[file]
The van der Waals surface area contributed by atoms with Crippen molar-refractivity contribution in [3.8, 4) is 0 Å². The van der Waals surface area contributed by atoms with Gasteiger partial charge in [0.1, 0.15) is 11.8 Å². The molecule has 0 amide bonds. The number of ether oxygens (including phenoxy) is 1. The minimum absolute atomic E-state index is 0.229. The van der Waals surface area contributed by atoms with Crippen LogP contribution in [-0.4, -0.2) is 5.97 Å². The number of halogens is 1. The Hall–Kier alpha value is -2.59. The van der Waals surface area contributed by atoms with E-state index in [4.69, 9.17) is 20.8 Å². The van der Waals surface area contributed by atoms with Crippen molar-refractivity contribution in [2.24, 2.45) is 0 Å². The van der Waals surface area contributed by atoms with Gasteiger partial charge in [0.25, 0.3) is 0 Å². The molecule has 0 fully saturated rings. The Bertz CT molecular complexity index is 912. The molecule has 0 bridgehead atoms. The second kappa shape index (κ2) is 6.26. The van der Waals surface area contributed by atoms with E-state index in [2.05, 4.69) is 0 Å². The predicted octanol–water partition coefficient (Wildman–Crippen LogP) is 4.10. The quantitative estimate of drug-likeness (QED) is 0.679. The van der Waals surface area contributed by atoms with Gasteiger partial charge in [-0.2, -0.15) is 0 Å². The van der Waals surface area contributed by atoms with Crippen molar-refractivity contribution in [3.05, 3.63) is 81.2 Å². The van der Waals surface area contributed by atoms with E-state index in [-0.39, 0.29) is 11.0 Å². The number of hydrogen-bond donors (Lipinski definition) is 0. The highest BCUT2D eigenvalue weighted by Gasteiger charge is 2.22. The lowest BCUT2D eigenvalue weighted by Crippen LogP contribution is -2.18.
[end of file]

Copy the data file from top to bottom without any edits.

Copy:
The van der Waals surface area contributed by atoms with Crippen molar-refractivity contribution in [3.8, 4) is 0 Å². The van der Waals surface area contributed by atoms with Gasteiger partial charge in [0.1, 0.15) is 11.8 Å². The molecule has 0 amide bonds. The number of ether oxygens (including phenoxy) is 1. The minimum absolute atomic E-state index is 0.229. The van der Waals surface area contributed by atoms with Crippen LogP contribution in [-0.4, -0.2) is 5.97 Å². The number of halogens is 1. The Hall–Kier alpha value is -2.59. The van der Waals surface area contributed by atoms with E-state index in [4.69, 9.17) is 20.8 Å². The van der Waals surface area contributed by atoms with Crippen molar-refractivity contribution in [2.24, 2.45) is 0 Å². The van der Waals surface area contributed by atoms with Gasteiger partial charge in [0.25, 0.3) is 0 Å². The molecule has 0 fully saturated rings. The Bertz CT molecular complexity index is 912. The molecule has 0 bridgehead atoms. The second kappa shape index (κ2) is 6.26. The van der Waals surface area contributed by atoms with E-state index in [2.05, 4.69) is 0 Å². The predicted octanol–water partition coefficient (Wildman–Crippen LogP) is 4.10. The quantitative estimate of drug-likeness (QED) is 0.679. The van der Waals surface area contributed by atoms with Gasteiger partial charge in [-0.2, -0.15) is 0 Å². The van der Waals surface area contributed by atoms with Crippen molar-refractivity contribution in [3.05, 3.63) is 81.2 Å². The van der Waals surface area contributed by atoms with E-state index in [-0.39, 0.29) is 11.0 Å². The number of hydrogen-bond donors (Lipinski definition) is 0. The highest BCUT2D eigenvalue weighted by Gasteiger charge is 2.22. The lowest BCUT2D eigenvalue weighted by Crippen LogP contribution is -2.18.